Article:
creative work, Process, Writing

Light a Candle

What I want to remember about ritual.

The difference between ritual and routine has nothing to do with the task and everything to do with how I approach it.

Rituals help me feel safe and connected. They also remind me that the unknown is everywhere—around me and within me.

Light a candle.

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I may never know why or how rituals work. I don’t need to know. I should do them anyway.

Sometimes I need to act ‘as if.’ As if I am committed. As if I believe in magic. As if I know what I’m doing.

Doing the same practice over and over again leads to limitless creativity and possibility.

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Move my body. Call this a ritual. Worship the movement.

Use magic instruments liberally. If rose water, massage oil, beeswax candles, prayers, crystals, or the Tarot turn routines into rituals then use them. Shrug at the part of me that thinks this is silly

Write everyday. Call this a ritual.

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unfinished

Unfinished

I have a folder on my computer titled “Clues.” It’s filled with pieces of writing that might lead somewhere, but are far from finished. In my notebooks, desk drawer, planner, and in the margins of novels I have a similar collection of sentences: ideas, inspirations, a string of words that made sense at the time but are cryptic in retrospect. These clues are full of possibility.

But then there are the other unfinished projects, skeletons abandoned for months or years, pages and pages of half-baked paragraphs and outlines and notes. There’s possibility there too, but also shame and frustration and fear of finishing. Knowing that I have an incomplete story that needs to be written can keep me away from a writing routine for months on end. The bridge between beginning and ending can be a terrifying one.

I’m always interested in projects that allow for a voyeuristic look at a creator’s unfinished work: sketchbooks, unrecorded songs, or manuscripts. This work is inspiring in its possibility and comforting in its very human themes (procrastination, confusion, even death). I’m thinking about all of this because I plan to interview creators about their unfinished projects. I’ll ask just five questions, hoping to discover more about why we struggle to finish work that we’ve begun.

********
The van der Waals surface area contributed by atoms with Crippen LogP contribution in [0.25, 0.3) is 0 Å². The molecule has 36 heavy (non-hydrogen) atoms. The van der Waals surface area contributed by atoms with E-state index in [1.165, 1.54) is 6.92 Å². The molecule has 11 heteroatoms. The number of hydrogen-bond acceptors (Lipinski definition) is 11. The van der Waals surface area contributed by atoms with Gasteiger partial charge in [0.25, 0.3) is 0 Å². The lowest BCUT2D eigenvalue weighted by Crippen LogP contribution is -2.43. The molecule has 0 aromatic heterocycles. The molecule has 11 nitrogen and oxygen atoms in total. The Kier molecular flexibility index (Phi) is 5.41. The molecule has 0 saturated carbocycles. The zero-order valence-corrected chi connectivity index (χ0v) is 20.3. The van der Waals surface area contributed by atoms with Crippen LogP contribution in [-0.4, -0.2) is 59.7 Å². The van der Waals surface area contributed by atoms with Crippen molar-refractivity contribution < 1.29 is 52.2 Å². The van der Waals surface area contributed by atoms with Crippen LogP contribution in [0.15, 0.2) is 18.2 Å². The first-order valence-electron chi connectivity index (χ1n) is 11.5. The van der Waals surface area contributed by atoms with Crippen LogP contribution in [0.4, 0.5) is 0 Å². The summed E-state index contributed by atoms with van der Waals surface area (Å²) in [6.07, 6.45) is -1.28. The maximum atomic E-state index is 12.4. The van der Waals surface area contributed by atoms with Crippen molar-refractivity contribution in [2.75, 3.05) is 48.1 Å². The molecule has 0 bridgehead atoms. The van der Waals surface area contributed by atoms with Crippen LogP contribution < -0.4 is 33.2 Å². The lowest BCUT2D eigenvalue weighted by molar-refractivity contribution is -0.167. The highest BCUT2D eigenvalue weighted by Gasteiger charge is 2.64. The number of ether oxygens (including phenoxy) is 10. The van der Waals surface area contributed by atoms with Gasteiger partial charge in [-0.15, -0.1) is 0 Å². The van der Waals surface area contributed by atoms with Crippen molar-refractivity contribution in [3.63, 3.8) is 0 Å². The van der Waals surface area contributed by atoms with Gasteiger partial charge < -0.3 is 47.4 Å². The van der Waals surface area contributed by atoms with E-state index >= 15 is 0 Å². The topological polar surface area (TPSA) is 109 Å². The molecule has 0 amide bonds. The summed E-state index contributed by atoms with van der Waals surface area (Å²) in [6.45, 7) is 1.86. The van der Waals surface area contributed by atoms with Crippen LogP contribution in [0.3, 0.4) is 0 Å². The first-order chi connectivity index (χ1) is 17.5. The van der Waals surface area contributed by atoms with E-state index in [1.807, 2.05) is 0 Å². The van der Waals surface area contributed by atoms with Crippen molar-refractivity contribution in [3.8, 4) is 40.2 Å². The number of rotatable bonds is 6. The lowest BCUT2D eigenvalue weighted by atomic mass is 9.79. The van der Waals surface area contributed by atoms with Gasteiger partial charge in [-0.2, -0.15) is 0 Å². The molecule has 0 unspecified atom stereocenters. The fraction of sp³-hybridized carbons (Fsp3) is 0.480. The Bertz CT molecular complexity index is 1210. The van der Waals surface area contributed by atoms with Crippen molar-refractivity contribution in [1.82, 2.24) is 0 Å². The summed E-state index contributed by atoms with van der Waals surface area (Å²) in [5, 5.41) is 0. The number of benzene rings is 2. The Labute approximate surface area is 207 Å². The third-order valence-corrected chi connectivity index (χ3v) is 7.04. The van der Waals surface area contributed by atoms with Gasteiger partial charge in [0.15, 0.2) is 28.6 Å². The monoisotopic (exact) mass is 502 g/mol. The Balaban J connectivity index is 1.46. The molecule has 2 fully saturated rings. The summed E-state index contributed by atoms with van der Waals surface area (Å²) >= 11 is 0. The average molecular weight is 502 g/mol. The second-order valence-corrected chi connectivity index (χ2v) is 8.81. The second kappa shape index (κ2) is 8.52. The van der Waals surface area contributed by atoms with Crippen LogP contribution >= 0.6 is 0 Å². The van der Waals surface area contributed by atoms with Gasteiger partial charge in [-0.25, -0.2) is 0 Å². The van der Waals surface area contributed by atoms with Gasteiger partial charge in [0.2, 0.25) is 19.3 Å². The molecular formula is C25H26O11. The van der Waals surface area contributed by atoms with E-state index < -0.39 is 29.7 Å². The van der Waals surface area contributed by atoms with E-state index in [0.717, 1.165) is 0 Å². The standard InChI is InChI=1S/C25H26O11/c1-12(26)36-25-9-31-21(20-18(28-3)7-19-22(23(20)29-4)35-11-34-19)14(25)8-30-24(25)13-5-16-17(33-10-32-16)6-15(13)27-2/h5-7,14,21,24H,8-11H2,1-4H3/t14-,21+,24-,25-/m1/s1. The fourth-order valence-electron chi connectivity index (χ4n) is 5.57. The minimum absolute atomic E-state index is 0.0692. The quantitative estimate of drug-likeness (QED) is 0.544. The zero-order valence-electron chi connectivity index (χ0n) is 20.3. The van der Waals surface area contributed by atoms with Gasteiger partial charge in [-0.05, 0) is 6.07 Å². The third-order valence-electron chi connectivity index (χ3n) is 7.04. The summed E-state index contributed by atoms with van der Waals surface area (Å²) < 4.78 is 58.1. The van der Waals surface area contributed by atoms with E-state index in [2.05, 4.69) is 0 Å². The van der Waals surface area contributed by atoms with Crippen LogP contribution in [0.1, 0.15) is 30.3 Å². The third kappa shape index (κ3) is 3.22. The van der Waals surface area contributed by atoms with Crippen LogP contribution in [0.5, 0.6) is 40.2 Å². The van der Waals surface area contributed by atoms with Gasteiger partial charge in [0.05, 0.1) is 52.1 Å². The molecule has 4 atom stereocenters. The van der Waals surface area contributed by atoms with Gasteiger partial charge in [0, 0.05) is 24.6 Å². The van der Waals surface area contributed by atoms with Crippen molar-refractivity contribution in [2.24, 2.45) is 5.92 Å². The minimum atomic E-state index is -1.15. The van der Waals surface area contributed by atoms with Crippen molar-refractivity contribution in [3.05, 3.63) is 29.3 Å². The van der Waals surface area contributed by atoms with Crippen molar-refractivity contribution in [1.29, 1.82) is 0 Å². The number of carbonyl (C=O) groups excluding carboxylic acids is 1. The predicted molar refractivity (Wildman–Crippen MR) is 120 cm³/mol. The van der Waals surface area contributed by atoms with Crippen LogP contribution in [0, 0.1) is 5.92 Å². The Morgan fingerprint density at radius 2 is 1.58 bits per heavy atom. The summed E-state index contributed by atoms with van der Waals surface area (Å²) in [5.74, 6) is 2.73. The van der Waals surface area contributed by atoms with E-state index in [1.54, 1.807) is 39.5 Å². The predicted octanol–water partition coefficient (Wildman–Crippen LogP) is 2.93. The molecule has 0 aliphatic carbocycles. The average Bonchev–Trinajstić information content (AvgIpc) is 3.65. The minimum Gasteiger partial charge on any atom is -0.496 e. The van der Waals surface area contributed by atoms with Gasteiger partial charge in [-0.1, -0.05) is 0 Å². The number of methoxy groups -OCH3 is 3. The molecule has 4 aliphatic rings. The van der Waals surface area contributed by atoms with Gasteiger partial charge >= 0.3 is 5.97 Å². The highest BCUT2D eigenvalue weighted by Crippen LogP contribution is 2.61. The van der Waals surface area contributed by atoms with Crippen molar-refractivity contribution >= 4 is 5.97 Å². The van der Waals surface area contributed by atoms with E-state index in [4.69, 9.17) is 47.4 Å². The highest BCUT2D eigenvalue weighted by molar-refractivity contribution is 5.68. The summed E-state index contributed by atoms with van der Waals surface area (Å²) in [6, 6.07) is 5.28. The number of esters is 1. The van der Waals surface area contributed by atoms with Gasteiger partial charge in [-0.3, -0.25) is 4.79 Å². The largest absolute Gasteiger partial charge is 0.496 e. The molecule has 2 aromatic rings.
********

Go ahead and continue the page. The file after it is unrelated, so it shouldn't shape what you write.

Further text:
1. What is your unfinished project?
  2. Why do you think it remains unfinished?
  3. When you think about your unfinished project, how do you feel? What do you think?
  4. Where do you keep it (the physical work and/or the idea)?
  5. If you could look through the unfinished work of another creator, who would it be? Why?

I start a lot of projects and abandon many of them but I never abandon my love for asking people questions. I’m always inspired when I get to talk to people about their lives and creative work and I’m always grateful that people want to share their answers with me. More to come! 

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drop me in the water“Every single day, I get emails from aspiring writers asking my advice about how to become a writer, and here is the only advice I can give: Don’t make stuff because you want to make money — it will never make you enough money. And don’t make stuff because you want to get famous — because you will never feel famous enough. Make gifts for people — and work hard on making those gifts in the hope that those people will notice and like the gifts.

Maybe they will notice how hard you worked, and maybe they won’t — and if they don’t notice, I know it’s frustrating. But, ultimately, that doesn’t change anything — because your responsibility is not to the people you’re making the gift for, but to the gift itself.” – John Green

Craft, Process

Make Gifts

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